NEW ORLEANS – BCS national championship games often spawn offbeat promotional events.
So it was no surprise the other day here at the Marriott Convention Center, the official hotel for media covering Monday’s showdown – a.k.a. The SEC Invitational – between No. 1 LSU and No. 2 Alabama that I stumbled on two of the best quarterbacks in SEC history helping cut a 30-foot long New Orleans peacemaker po-boy constructed by New Orleans’ best chefs.
Alabama’s Kenny “Snake” Stabler and LSU’s Bert Jones, proflic quarterbacks of the mid’s 60s and early 70s respectively, teamed together as part of the Gulf Coast Seafood & Tourism Bash presented by BP.
In between bites of the diet-wrecking po-boy, I began thinking about the greatest SEC quarterbacks who never won a national championship or a Super Bowl or a Heisman Trophy.
Though there are probably some names I missed, my conclusion was just three QBs – Georgia’s Fran Tarkenton, Ole Miss’ Archie Manning and the man standing in front of me, Bert Jones.
If you look for Bert’s name in the SEC record book, you won’t find it. And he barely scratches the LSU’s record book, his name only appearing in pass yards gained per play in a game (10.9 per pass vs. Auburn in 1972 when he completed 22 passes for 240 yards).
But then you see that he was drafted No. 2 overall by the NFL’s Baltimore Colts, played 11 years, was the NFL’s MVP in his fifth season, threw for 18,190 yards and 124 touchdowns. His career ended at age 32 with a broken neck, and thankfully he wasn’t paralyzed.
So when you compare Bert’s college and pro careers, and the jump in performance, the numbers don’t add up. It makes me look stupid thinking Bert’s is one of the greatest SEC quarterbacks ever who never took home the big prizes.
Yet when you start examining Bert’s unique situation during his LSU playing days – a gifted passing quarterback stuck in a predominately running offense and late LSU coach Charlie McClendon’s two-QB system basically until his senior season – his talent can’t be overlooked.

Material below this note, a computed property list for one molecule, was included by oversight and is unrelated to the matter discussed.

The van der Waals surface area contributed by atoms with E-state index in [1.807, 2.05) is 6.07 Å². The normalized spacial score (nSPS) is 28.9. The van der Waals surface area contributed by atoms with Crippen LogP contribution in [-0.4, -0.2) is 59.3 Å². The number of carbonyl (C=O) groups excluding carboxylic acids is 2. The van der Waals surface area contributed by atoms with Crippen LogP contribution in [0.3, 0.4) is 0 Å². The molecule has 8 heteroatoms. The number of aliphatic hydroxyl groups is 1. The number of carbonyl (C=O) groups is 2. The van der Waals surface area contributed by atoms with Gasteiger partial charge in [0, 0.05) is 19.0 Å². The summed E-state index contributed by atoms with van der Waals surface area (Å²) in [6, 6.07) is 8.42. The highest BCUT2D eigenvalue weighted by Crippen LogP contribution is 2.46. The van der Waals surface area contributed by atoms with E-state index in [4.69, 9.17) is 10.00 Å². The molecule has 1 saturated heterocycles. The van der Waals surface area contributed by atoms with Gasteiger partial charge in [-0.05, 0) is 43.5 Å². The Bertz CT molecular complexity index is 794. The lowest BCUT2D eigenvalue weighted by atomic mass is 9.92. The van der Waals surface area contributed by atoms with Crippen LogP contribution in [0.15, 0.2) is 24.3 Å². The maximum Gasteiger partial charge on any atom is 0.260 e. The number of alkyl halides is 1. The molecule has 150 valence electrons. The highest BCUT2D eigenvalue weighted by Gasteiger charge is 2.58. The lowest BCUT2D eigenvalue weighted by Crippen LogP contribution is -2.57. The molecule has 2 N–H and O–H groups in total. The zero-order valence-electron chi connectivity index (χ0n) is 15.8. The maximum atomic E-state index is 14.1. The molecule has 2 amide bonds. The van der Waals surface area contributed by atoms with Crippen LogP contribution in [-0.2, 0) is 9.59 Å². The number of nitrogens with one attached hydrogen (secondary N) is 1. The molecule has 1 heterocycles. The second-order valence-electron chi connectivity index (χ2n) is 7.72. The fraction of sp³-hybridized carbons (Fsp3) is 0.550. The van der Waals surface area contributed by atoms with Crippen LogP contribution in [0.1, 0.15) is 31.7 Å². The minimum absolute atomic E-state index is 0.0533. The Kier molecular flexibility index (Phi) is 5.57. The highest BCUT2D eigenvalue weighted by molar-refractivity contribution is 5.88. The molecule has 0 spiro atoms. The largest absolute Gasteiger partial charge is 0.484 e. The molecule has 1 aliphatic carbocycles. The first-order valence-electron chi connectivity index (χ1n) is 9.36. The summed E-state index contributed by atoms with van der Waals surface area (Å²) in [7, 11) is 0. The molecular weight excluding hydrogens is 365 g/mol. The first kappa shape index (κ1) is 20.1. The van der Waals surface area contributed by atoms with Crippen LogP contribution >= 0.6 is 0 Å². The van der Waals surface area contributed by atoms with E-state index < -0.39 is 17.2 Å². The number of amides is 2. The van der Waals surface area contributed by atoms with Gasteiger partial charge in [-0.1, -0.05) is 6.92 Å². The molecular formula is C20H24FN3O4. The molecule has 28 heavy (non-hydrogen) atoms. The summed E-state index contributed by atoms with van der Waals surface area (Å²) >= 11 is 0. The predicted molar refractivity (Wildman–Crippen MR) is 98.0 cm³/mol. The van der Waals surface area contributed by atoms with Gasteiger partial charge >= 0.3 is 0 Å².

In fact, just a few years ago before a Super Bowl game, New England Patrioits coach Bill Belichick was asked who the best quarterback he ever saw. Belichick rattled off several names, such as Johnny Unitas and his own Tom Brady before settling on Jones.
“As a pure passer I don't think I could put anybody ahead of Bert Jones,” Belichick said. “I know he had a short career and the shoulder injury (midway through his career), but when I was there and he was just starting his career, the success that he had and his ability to throw the ball as a pure passer and as an athlete, it would be hard to put anybody ahead of Bert Jones at that point in time."
Growing up the son of former Tulane star Dub Jones, Bert was always more in tune with the pro game than college. Dub was a record-setting wide receiver for the Cleveland Browns from 1948 to '55 and was an assistant coach with the team from 1963 to '67, when Bert was a Browns ball boy when future Hall of Famers such as legendary running back Jim Brown got used to seeing every summer at training camp.
“I would hide in Jim Brown’s locker room during training camp almost every other day,” says Bert, now 60. “Because I was around the pros so much, I never thought adjusting to the NFL would be that hard. As naive as it probably was, I felt college ball was merely my conduit to professional football.”
When Bert was in the first grade, his teacher asked her students what they wanted to be when they grew up. While some classmates debated – policeman and fireman were popular choices – Bert didn’t hesitate. “I’m going to be a professional football player, like my daddy,” he said.